The genetic history of Iceland

i-43e5cfe14ad7c09a2e03ade87f451ffc-iceland.jpgRazib has an excellent discussion of a brand new paper in PLoS Genetics, which uses DNA samples from medieval Icelandic skeletons to explore the genetic history of the Icelandic population.

This population is of course of great interest to human geneticists: the Icelandic company deCODE (the home of over half the authors on this paper) has used its exclusive access to the DNA and genealogical and health records of Icelanders to publish vast numbers of studies on the genetic basis of human disease and other complex traits. In addition, deCODE's consumer genetics division deCODEme provides one of the three mainstream personal genomics products currently on the market.

Part of the key to deCODE's success (in a scientific sense, not a financial one) is the relatively inbred nature of the Icelandic people. This results in greater genetic homogeneity and stronger linkage between neighbouring genetic variants, making it easier to spot the signals of association with disease. Razib's discussion of the evolutionary consequences of this long-term low population size is well worth a read.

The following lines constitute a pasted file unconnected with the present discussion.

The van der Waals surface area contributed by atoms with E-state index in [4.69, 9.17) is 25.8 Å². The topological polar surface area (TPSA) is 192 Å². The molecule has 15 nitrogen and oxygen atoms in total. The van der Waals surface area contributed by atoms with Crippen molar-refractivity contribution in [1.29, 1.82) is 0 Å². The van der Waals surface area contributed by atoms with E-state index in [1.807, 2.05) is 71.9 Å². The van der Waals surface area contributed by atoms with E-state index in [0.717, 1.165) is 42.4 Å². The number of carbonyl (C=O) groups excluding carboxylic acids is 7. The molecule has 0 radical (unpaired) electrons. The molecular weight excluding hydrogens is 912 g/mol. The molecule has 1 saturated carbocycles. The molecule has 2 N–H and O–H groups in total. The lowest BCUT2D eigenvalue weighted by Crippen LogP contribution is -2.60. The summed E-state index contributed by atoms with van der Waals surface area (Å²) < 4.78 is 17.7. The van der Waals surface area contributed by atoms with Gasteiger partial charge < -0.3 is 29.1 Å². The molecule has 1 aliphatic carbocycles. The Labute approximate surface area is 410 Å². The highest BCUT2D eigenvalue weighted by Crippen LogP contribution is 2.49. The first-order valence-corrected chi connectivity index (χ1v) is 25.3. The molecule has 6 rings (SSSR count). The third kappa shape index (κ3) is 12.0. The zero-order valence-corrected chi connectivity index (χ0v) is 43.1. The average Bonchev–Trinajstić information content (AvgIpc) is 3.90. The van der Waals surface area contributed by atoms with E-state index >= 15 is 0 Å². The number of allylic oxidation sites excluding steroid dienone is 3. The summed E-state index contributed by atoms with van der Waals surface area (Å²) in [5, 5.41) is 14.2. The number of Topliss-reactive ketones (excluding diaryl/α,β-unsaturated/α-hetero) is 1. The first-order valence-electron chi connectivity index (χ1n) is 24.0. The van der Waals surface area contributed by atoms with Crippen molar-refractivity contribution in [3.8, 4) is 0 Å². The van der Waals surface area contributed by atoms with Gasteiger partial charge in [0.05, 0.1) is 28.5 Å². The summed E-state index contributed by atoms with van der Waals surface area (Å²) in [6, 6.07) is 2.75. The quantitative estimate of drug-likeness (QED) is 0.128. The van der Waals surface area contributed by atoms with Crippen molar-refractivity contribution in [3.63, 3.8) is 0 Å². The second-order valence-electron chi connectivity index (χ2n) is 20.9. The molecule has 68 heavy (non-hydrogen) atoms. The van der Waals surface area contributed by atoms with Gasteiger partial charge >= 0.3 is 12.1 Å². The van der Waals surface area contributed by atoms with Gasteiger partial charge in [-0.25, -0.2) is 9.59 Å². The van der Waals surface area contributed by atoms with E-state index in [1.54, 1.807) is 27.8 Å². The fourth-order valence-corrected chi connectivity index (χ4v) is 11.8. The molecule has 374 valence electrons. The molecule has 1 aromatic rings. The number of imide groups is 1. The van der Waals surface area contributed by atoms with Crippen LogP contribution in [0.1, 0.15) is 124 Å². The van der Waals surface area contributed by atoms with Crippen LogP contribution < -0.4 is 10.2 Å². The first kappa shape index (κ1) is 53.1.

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Agnar Helgason, Carles Lalueza-Fox, Shyamali Ghosh, Sigrún Sigurðardóttir, Maria Lourdes Sampietro, Elena Gigli, Adam Baker, Jaume Bertranpetit, Lilja Ãrnadóttir, Unnur Ãorsteinsdottir, Kári Stefánsson (2009). Sequences From First Settlers Reveal Rapid Evolution in Icelandic mtDNA Pool PLoS Genetics, 5 (1) DOI: 10.1371/journal.pgen.1000343

Image from here.

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